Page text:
My wedding was full of DIY elements: our save-the-dates, invitations, programs, custom labels on wine bottle centerpieces, chair bows, guest book, floral arrangements, photobooth. I am a do-it-yourself kind of gal.
The same goes for my career learning. Yes, I have a secondary and post-secondary education, but in my career I have searched for ways to learn new skills when I needed them (or wanted them). Being the money-conscious DIYer I am, I tend to look for inexpensive ways to teach myself.
Today I am sharing with you the best strategies for building your own learning program. Do you want to apply for a job with new qualifications? Planning to start your own business? Want to learn a new language or sport? No matter what your reason is, you need a plan.
Here are the five steps I have found to be most effective in DIY learning:
- Identify how you learn best.
- Pinpoint distractions.
- Create a learning plan.
- Gather your resources.
- Find an accountabilibuddy.
Once you flesh out the answers to these steps, you can then figure out how much time and money you can invest. If you want to go the free route, you will be able to find free resources. If you want more professional help with faster results, you can pay for those too.
Also, you may already have some of these steps knocked out; use the steps you need to round out your learning experience. Keeping with our theme, this is all do-it-yourself – so do what is best for you.
1. Identify How You Learn Best
There are four types of learners: visual, auditory, read-write and kinesthetic. There is no right or wrong way to learn. Our brains cement information in different way, and once you know how your brain functions best, you can ensure the resources you seek cater to that type of learning. It is worth noting that while you have one way you learn best, you may actually solidify your learning by having elements of all four styles in your learning plan.
Visual learners work best when they can see what they are learning. Videos are an obvious medium for visual learners, but photographs and graphs are other ways visual learners can remember information.
How do you know if you are a visual learner? Your brain shows you images when you recall information, you can accurately quote movies, you constantly say, “I’ve seen that!,” something clicks when you SEE it done, you get confused if people try to describe instructions without showing you and you are good at directions.
Free resources for visual learners include YouTube, infographics on blogs and Pinterest, photo tutorials and slideshows. If you want to investment a little money, Skillshare and Udemy are good resources for video lessons.
Auditory learners have more success if they can hear the new information. Anything with sound is included in this category, but the key with auditory learners is that sound resonates the most with memory.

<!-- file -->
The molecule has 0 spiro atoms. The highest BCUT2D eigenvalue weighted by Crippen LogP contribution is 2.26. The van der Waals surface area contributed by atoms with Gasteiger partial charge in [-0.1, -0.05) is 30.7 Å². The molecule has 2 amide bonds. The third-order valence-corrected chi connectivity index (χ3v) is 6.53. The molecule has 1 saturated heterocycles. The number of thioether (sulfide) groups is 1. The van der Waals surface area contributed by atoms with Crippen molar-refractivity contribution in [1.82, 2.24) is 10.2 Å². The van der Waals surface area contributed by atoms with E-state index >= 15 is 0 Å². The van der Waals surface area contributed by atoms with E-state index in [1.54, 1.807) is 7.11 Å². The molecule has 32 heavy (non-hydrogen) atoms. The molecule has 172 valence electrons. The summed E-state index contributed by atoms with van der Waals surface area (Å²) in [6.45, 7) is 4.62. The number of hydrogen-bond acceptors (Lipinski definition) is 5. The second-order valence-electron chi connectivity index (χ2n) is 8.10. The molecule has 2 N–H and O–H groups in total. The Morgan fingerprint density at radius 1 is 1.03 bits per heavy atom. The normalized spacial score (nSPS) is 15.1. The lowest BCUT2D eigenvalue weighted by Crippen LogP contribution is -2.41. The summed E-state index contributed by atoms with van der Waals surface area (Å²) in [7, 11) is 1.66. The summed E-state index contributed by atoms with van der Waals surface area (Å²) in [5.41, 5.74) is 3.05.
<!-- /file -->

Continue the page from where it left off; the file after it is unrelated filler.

How do you know if you are an auditory learner? You can quickly memorize songs, you recall small details from podcasts, you are a wizard at remembering facts about other people from conversations and little sounds bring back vivid memories.
Free resources for auditory learners are podcasts, library audiobooks, sound cloud files and music. Want to invest a little money? Buy your own audiobooks.
However, there are many ways to combine auditory and visual learning. This can be even more helpful if you are an auditory learner. Most of the visual resources apply here as well. Examples of small investments for visual and audio learning include lectures and one-on-one coaching sessions.
Read-write learners are able to solidify their learning when they read new content and/or write notes. These folks prefer studying from textbooks, outlines, notecards and practice tests.
How do you know if you are a read-write learner? You take lots of notes and make lists, you easily recall details from books you’ve read, your memory pulls up visuals of words or phrases in your mind and you need words spelled out when you hear them.
Free resources for read-write learners include library books, Prime books (if you are a Prime member), articles, blogs, online newspapers and free workbooks or worksheets. Small investments could be buying books and textbooks.
Kinesthetic learners have the most success when they can physically practice what they are learning. Practicing what you learn helps with the other three styles as well, but some people ONLY learn if they can go through the steps in person.
You may have been screaming, “Online courses!” with each of the styles in this list. Why am I just now getting to online courses? Because online courses are the epitome of a kinesthetic resource; they combine auditory, visual and read-write elements. Why do you think they are so popular with people trying to learn new skills? They are effective, flexible on time and more affordable than formal education avenues.